Every three months, TiVo (Nasdaq: TIVO) dies a little bit.

Last night's fiscal second-quarter report was another dud. Service and technology revenue clocked in at $42.1 million, less than the $43.2 million it reported three months ago -- and far less than the $48.8 million it delivered a year ago.

Red ink? You know it. TiVo posted a deficit of $0.13 a share, its sixth consecutive quarterly loss. Armed with $242.6 million and no debt, fiscal shortcomings aren't a threat to TiVo's survival. However, TiVo's very model is on high alert.

Here's the church. Here's the steeple. Open it up, and where are the friggin' people?

TiVo closed out the quarter with 2.4 million TiVo subscribers. A year ago, there were 3.1 million TiVo heads.

Isn't that all that you need to know?

There was a time when Netflix (Nasdaq: NFLX) had fewer subscribers than TiVo. It's at 15 million today. That time -- believe it or not -- was just five years ago. At that time, Sirius XM Radio (Nasdaq: SIRI) watched over a little more than half of TiVo's base. It's at 19.5 million -- and counting. Sure, it went to snap up XM along the way, but the directional arrows don't lie.

If TiVo is every inch the cool brand that it thinks it is, where are the people? I mean, I'm wiggling my crossed fingers, and I don't see them at all.

TiVo will argue that last night's performance exceeded its earlier guidance. The company points to deals. Heavy hitters Cisco (Nasdaq: CSCO) and DirecTV (NYSE: DTV) are putting out set-top boxes with licensed TiVo software. TiVo is even teaming up with NASDAQ (Nasdaq: NDAQ) to incorporate TiVo-esque elements to its iconic Marketsite Video Wall facing Times Square.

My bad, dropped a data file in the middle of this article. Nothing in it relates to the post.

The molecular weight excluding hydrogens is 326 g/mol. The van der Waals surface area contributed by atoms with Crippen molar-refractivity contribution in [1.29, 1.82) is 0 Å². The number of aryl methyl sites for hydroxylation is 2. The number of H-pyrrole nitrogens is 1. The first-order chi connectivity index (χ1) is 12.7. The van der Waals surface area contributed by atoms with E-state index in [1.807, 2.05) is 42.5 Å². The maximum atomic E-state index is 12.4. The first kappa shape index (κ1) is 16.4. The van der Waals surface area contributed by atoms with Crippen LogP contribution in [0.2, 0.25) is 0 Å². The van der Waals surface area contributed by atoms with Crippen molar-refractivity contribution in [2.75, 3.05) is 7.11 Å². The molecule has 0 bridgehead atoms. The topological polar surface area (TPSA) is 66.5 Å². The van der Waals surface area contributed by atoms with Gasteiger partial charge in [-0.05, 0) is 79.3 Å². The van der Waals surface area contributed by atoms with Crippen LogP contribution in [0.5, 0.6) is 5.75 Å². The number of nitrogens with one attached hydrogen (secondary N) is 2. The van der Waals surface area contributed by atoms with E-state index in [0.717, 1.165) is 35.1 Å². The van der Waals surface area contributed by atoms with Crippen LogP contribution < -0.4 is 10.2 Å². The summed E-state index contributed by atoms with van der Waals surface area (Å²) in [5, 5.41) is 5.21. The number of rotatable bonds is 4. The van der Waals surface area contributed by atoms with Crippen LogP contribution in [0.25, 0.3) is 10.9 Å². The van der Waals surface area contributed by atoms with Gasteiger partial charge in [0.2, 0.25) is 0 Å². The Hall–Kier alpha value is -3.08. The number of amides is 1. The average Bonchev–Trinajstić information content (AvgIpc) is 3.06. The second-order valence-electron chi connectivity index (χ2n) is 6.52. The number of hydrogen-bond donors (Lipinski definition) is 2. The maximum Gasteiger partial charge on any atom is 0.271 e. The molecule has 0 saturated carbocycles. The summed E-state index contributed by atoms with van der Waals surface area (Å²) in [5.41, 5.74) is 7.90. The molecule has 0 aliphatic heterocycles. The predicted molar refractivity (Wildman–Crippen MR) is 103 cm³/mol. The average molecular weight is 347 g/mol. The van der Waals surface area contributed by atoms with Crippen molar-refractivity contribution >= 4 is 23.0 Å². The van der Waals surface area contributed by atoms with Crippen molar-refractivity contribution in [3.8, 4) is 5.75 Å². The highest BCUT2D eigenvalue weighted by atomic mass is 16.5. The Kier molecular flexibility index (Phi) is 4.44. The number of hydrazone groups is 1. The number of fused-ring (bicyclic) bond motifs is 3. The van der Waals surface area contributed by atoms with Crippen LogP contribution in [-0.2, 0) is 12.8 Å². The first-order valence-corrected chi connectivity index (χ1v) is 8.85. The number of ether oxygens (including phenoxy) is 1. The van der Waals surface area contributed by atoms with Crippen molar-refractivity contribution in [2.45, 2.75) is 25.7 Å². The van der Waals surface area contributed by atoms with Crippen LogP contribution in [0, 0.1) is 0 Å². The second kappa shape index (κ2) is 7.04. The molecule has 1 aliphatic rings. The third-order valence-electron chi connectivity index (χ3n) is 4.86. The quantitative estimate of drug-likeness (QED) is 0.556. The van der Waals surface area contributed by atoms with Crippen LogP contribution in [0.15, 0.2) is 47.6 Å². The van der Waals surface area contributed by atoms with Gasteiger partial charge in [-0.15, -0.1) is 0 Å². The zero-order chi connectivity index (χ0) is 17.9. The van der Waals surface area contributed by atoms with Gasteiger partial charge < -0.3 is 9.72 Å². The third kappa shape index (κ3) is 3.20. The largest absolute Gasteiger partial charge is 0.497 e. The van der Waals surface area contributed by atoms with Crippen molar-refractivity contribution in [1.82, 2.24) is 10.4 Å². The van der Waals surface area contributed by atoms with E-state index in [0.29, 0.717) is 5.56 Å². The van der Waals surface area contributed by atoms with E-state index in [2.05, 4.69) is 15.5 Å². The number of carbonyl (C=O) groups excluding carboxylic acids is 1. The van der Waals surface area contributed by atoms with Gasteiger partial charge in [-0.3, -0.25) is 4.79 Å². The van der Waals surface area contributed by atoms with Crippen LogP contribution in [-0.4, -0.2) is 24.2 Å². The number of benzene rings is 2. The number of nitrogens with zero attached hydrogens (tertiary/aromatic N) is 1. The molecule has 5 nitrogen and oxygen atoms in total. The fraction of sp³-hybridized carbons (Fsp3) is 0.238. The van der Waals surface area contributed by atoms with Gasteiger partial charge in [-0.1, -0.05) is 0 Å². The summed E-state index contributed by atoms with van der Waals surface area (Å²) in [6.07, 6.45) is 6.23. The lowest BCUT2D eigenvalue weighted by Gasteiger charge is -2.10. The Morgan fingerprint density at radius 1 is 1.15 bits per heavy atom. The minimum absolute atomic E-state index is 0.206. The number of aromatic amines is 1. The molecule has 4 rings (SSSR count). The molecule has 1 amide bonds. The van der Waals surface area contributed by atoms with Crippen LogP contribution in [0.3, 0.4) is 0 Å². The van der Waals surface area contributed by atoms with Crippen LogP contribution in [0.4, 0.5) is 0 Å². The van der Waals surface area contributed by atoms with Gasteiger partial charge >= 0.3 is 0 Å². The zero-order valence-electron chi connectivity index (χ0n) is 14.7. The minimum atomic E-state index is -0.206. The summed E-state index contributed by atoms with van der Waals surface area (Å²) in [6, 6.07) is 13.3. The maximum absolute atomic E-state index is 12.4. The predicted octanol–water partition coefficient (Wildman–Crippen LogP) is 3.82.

So many handshakes. So few net new subscribers.

TiVo's guidance isn't really much of a surprise. Another loss is targeted for the current quarter, and its top-line guidance calls for another sequential decline.

I threw in the towel as an investor earlier this year, but that's not why I'm bitter. I would love to see the company thrive without me. I want to see coolness rewarded. I want to see innovation -- including the new Premiere boxes and the new controller that was introduced this week with a slide-out QWERTY keyboard -- patted on the back.

I want to turn over my intertwined fingers and see people -- for a change.

What will it take for TiVo to win back its mojo? Share your thoughts in the comment box below.

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Longtime Fool contributor Rick Munarriz thinks life is too short to not fly past unwanted commercials on TV. He does not own shares in any of the stocks in this article, except for Netflix. He is also part of the Rule Breakers newsletter research team, seeking out tomorrow's ultimate growth stocks a day early. The Fool has a disclosure policy.